And that’s saying nothing of the sheer quantity of online features! Dreading the daunting task of catching ’em all now that the total has exceeded 700? The GTS and the new Wonder Trade feature make it easy to trade with just about anyone else in the world. The Global Trade Station, or GTS for short, should be a familiar feature to anyone who’s played since Diamond and Pearl. Black and White made it more convenient by implementing the GTS in every Pokemon Center, rather than a single location. And now, X and Y take it another step further, allowing you to access the GTS from absolutely anywhere! That’s right- accessing the GTS is as easy as a few taps of the touch screen, no matter where in Kalos you are. The same applies to the new Wonder Trade feature- it’s a new way to trade Pokemon, but it’s more of a gamble. Basically, you put something up for trade, the system finds you a trade partner, and whatever you put up is traded for whatever the other person put up. It’s very random- in fact, while writing this, I traded an Abra for a Pachirisu. That’s another entry in the Pokedex for me! Obviously, you’ll sometimes wind up with something you won’t be pleased with, but that’s the risk you take. You could end up with a Caterpie, or with a Xerneas. You just don’t know. And not knowing is half the fun, as far as I’m concerned!
Another online feature to return is Random Matchup, which basically pits you in a Pokemon battle against another player chosen at random. Except this time, you get to choose what music plays on your end during the battle! Ever wanted to hear the Gym battle music while battling someone else? Or the rival battle music? Or even the Champion battle music? Now it’s possible! Aside from that, Random Matchup itself hasn’t changed much, except for the lifting of the arbitrary Chatot ban (people claim the ban was due to the potential to abuse the sound-recording capabilities Chatter used to possess, but it was always glitched anyway- it always horribly garbled any recording, so even if anyone wanted to teach a little profanity to their Chatot, there’s no way the game would have left it legible enough to offend anyone), and also, now, non-rated battles allow for absolutely any Pokemon to participate, even the most overpowered of legendary Pokemon.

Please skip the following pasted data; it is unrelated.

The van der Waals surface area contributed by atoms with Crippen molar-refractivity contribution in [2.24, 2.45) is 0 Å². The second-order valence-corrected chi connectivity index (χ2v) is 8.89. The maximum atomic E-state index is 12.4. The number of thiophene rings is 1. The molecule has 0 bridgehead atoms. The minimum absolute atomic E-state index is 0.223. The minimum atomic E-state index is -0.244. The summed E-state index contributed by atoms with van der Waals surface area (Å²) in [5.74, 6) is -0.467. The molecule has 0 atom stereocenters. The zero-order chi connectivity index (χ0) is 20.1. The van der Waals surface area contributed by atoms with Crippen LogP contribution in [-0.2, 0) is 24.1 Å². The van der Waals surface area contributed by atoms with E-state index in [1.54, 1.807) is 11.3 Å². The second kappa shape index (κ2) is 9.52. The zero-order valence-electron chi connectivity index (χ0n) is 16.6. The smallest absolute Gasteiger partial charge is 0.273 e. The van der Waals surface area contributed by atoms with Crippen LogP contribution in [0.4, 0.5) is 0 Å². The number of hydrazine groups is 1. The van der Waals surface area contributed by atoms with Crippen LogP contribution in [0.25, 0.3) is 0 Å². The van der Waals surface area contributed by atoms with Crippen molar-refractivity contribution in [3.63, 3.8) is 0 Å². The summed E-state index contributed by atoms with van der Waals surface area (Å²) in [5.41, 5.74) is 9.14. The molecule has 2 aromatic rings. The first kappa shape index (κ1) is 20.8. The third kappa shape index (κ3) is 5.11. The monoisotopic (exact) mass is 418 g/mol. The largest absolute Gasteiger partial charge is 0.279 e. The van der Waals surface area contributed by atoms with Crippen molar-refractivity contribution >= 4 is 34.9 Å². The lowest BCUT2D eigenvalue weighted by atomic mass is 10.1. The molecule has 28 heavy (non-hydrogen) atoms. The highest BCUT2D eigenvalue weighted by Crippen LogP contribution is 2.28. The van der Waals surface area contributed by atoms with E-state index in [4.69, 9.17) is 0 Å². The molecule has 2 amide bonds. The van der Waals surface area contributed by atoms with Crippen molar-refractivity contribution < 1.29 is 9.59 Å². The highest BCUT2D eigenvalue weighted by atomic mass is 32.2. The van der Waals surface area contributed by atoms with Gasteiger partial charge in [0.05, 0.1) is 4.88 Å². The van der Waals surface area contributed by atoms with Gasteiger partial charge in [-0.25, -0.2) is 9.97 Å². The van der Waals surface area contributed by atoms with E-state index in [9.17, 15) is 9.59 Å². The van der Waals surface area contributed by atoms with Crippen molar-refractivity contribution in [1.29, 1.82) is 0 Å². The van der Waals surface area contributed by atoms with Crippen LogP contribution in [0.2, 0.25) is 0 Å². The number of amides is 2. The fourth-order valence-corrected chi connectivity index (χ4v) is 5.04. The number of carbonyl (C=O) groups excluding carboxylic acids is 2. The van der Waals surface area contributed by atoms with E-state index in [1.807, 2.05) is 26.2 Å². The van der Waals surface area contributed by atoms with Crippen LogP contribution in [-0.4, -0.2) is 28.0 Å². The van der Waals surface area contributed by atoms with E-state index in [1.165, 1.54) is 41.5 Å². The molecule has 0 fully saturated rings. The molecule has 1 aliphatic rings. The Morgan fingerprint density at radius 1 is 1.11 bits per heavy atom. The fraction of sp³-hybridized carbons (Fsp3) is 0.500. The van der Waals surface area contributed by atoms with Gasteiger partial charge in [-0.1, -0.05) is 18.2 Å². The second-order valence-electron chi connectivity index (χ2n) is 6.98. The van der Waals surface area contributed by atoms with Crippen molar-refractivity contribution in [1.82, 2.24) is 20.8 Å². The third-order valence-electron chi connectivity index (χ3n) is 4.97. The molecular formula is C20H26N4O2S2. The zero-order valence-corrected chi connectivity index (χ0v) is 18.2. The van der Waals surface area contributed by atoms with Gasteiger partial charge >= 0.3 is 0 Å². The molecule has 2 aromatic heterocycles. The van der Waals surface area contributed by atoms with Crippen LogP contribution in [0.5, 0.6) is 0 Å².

Let me put it to you this way- The game’s been out for more than a week now, right? I have been spending every ounce of free time I’ve had playing this game, and from the looks of things, that’s not likely to change.
OVERALL: I can only find a few flaws with this game, and most of them are primarily due to my own personal bias, so don’t look too much into that. The good heavily outweighs what little bad there is, and I highly recommend both X and Y to all Pokemon fans, old and new alike. And if you haven’t yet bought a 3DS, 3DS XL, or 2DS, I do recommend getting one if only for the purpose of this game. It is that good.
NAME: POKEMON X